Is your marketing department or advertising firm calling your product "eco-friendly" or telling consumers it is "made with renewable energy" or that it is "recyclable"? Do you have a product being marketed as "non-toxic?" Companies using these and similar green-marketing terms need to be aware that they can lead to investigation for deceptive marketing by the Federal Trade Commission (FTC) or civil suits from competitors.

After 14 years, the FTC recently finalized its amended Green Guides. The 2012 Green Guides require more specifics and cover a much wider range of claims than the 1998 version. From composting and biodegradable claims to "non-toxic?", refillable, "free of..." or even the physical placement of recycling symbols, the FTC and your rivals now pay close attention to these and other assertions in your marketing and other public statements.

Companies adhering to the 2012 Green Guides will only make specific claims based on how consumers actually use or dispose of a product and that can be substantiated or qualified with "clear, prominent and specific" language.

  • Substantiating a claim means it must be grounded in "competent and reliable scientific evidence," or for carbon offsets, based on appropriate accounting methods to enumerate only voluntary offset purchases. The Green Guides allow companies to use third-party-generated certificates or seals of approval to validate claims, but this validation merely supplements the need to substantiate the claims; it does not replace it. Companies using third-party validation must disclose any material connections to the certifying organization and ensure the validation conveys specific environmental benefits.
  • Where a claim cannot be substantiated in full, carefully drafted qualifying language can help a company highlight only significant benefits, thereby avoiding compliance issues from overly general claims. Claims cannot be based on extremely limited benefits or tout a reduction in harm from a substance that is never associated with a particular product (e.g., "gluten-free rice"). Qualifying language is especially important for claims that a particular product is "free of" a substance, uses fewer resources, is made with renewable energy or renewable/ recycled materials, or is recyclable or refillable.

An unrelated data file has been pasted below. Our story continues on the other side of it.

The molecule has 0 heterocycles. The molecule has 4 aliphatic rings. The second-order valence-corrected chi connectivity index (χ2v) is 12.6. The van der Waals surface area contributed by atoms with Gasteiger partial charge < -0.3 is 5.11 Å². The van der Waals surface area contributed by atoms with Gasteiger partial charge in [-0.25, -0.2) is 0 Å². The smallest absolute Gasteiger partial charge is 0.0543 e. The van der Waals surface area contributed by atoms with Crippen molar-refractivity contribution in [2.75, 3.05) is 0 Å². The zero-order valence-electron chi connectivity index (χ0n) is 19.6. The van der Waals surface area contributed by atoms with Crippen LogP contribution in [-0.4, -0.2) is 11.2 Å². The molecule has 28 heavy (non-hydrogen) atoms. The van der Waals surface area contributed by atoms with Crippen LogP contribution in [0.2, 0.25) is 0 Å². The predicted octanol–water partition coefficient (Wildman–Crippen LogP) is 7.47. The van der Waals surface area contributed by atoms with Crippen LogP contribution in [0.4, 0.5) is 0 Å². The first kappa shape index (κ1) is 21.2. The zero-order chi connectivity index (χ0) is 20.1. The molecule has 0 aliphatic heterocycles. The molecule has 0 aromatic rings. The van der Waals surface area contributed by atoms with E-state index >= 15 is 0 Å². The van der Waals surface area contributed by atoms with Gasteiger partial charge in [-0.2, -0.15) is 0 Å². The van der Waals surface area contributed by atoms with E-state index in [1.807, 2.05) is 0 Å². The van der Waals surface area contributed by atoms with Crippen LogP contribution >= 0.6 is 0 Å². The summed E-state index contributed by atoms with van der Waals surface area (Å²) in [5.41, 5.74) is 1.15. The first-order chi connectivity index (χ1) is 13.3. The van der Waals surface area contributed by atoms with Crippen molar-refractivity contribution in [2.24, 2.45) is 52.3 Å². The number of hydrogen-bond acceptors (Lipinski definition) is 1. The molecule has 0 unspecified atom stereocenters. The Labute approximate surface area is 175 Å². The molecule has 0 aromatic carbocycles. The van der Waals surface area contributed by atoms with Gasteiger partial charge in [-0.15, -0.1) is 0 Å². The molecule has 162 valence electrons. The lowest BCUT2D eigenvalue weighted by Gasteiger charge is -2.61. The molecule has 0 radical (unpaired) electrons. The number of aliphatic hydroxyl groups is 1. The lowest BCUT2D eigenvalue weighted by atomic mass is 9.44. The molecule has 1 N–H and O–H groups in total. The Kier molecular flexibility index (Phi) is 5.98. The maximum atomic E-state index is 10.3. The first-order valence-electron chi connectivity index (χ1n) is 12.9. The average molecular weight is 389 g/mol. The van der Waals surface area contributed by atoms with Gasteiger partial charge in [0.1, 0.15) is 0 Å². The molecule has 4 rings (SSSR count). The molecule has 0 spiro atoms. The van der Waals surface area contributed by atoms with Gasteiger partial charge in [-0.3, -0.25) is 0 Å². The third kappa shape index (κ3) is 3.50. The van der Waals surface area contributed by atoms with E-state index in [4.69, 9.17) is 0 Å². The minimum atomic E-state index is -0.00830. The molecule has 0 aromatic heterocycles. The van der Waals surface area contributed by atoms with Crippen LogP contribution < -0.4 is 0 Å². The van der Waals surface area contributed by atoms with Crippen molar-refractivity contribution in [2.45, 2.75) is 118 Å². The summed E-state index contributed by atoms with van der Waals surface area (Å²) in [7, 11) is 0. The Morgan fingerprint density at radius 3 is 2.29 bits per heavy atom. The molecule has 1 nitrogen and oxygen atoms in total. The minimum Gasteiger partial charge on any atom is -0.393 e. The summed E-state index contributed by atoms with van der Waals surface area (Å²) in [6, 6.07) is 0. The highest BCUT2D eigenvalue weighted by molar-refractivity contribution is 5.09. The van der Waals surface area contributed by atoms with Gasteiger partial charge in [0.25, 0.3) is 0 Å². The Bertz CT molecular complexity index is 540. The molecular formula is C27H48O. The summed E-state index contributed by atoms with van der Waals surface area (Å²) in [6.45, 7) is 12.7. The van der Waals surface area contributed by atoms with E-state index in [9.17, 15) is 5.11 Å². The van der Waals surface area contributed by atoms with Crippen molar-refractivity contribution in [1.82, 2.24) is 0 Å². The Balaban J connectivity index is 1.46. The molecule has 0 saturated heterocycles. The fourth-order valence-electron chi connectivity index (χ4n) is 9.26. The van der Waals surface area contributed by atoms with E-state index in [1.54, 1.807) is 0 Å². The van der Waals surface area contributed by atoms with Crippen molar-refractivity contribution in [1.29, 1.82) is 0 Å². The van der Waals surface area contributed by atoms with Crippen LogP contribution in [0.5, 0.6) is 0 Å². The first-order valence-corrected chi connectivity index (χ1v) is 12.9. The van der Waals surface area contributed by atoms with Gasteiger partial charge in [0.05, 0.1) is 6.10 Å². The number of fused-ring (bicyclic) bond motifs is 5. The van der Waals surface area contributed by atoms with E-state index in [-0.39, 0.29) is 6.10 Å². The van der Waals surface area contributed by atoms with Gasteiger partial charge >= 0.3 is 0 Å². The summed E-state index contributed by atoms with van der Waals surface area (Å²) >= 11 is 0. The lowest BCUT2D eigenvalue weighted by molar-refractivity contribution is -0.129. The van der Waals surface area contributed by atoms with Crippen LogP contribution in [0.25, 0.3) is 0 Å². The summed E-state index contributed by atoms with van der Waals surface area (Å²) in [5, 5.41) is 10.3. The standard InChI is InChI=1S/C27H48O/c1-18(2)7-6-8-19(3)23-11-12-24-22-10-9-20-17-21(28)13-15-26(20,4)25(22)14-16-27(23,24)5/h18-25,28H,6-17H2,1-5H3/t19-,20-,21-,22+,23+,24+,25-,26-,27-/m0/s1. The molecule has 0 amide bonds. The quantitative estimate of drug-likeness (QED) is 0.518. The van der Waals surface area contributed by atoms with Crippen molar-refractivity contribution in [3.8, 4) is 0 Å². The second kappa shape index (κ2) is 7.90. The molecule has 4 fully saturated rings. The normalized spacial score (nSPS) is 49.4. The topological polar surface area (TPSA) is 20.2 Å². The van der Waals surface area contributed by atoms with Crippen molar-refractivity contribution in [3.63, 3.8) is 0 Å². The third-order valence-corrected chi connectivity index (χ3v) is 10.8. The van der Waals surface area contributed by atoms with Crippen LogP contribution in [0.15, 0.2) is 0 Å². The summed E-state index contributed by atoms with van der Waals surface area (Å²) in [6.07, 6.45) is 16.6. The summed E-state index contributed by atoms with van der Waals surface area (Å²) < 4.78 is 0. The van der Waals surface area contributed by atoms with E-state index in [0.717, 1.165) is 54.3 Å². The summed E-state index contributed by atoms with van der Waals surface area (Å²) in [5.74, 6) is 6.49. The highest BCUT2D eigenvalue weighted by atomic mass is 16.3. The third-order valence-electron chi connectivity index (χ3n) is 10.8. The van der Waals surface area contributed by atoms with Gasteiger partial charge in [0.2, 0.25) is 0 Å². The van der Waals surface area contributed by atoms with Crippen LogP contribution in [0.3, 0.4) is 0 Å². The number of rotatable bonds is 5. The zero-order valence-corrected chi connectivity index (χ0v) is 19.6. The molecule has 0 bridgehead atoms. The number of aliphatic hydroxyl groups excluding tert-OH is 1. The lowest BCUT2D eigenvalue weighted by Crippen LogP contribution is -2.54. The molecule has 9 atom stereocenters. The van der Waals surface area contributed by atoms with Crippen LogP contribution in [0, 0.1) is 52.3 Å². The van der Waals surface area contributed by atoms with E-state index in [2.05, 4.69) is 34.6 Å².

Since 2004, McGuireWoods attorneys have counseled our clients on the Green Guides, as well as other environmental labeling and reporting, helping them avoid accusations of "greenwashing" in their marketing materials and other publicly available documents, and ensuring that their competitors also play by the rules. From review of annual reports and Securities and Exchange Commission filings to drafting appropriate language or helping clients make sure their claims are substantiated or qualified, we stand ready to help our clients properly market their green products and monitor claims made by others.

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